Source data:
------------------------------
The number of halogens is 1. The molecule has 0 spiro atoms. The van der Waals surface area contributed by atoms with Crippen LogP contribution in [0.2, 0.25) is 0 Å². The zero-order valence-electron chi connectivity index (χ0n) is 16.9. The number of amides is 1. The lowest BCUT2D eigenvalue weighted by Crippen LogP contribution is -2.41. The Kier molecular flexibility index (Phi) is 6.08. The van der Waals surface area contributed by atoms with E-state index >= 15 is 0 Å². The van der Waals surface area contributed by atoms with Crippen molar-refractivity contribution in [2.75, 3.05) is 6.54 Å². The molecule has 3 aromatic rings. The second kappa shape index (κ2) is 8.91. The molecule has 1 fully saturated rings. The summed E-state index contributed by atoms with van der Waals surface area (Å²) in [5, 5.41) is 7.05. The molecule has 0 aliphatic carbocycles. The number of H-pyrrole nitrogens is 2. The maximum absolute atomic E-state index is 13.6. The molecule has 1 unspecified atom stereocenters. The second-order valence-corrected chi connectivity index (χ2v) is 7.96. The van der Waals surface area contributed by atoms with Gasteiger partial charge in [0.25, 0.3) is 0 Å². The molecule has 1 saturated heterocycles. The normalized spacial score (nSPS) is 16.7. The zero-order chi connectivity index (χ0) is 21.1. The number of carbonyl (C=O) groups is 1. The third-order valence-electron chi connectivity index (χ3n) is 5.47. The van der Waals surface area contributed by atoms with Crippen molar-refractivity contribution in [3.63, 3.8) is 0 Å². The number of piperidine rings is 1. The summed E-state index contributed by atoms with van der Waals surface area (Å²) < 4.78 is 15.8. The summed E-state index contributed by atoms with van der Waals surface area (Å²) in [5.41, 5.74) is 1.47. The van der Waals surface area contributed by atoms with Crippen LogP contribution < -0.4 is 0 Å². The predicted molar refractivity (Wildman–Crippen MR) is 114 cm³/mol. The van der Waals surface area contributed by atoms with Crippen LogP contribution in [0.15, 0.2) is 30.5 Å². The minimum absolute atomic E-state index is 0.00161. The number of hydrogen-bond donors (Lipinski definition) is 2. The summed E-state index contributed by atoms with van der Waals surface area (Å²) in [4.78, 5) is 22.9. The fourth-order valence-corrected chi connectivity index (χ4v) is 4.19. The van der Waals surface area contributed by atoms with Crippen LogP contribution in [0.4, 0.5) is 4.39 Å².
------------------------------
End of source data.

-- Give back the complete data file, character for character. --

The number of halogens is 1. The molecule has 0 spiro atoms. The van der Waals surface area contributed by atoms with Crippen LogP contribution in [0.2, 0.25) is 0 Å². The zero-order valence-electron chi connectivity index (χ0n) is 16.9. The number of amides is 1. The lowest BCUT2D eigenvalue weighted by Crippen LogP contribution is -2.41. The Kier molecular flexibility index (Phi) is 6.08. The van der Waals surface area contributed by atoms with E-state index >= 15 is 0 Å². The van der Waals surface area contributed by atoms with Crippen molar-refractivity contribution in [2.75, 3.05) is 6.54 Å². The molecule has 3 aromatic rings. The second kappa shape index (κ2) is 8.91. The molecule has 1 fully saturated rings. The summed E-state index contributed by atoms with van der Waals surface area (Å²) in [5, 5.41) is 7.05. The molecule has 0 aliphatic carbocycles. The number of H-pyrrole nitrogens is 2. The maximum absolute atomic E-state index is 13.6. The molecule has 1 unspecified atom stereocenters. The second-order valence-corrected chi connectivity index (χ2v) is 7.96. The van der Waals surface area contributed by atoms with Gasteiger partial charge in [0.25, 0.3) is 0 Å². The molecule has 1 saturated heterocycles. The normalized spacial score (nSPS) is 16.7. The zero-order chi connectivity index (χ0) is 21.1. The number of carbonyl (C=O) groups is 1. The third-order valence-electron chi connectivity index (χ3n) is 5.47. The van der Waals surface area contributed by atoms with Crippen molar-refractivity contribution in [3.63, 3.8) is 0 Å². The number of piperidine rings is 1. The summed E-state index contributed by atoms with van der Waals surface area (Å²) < 4.78 is 15.8. The summed E-state index contributed by atoms with van der Waals surface area (Å²) in [5.41, 5.74) is 1.47. The van der Waals surface area contributed by atoms with Crippen LogP contribution < -0.4 is 0 Å². The predicted molar refractivity (Wildman–Crippen MR) is 114 cm³/mol. The van der Waals surface area contributed by atoms with Crippen LogP contribution in [0.15, 0.2) is 30.5 Å². The minimum absolute atomic E-state index is 0.00161. The number of hydrogen-bond donors (Lipinski definition) is 2. The summed E-state index contributed by atoms with van der Waals surface area (Å²) in [4.78, 5) is 22.9. The fourth-order valence-corrected chi connectivity index (χ4v) is 4.19. The van der Waals surface area contributed by atoms with Crippen LogP contribution in [0.4, 0.5) is 4.39 Å².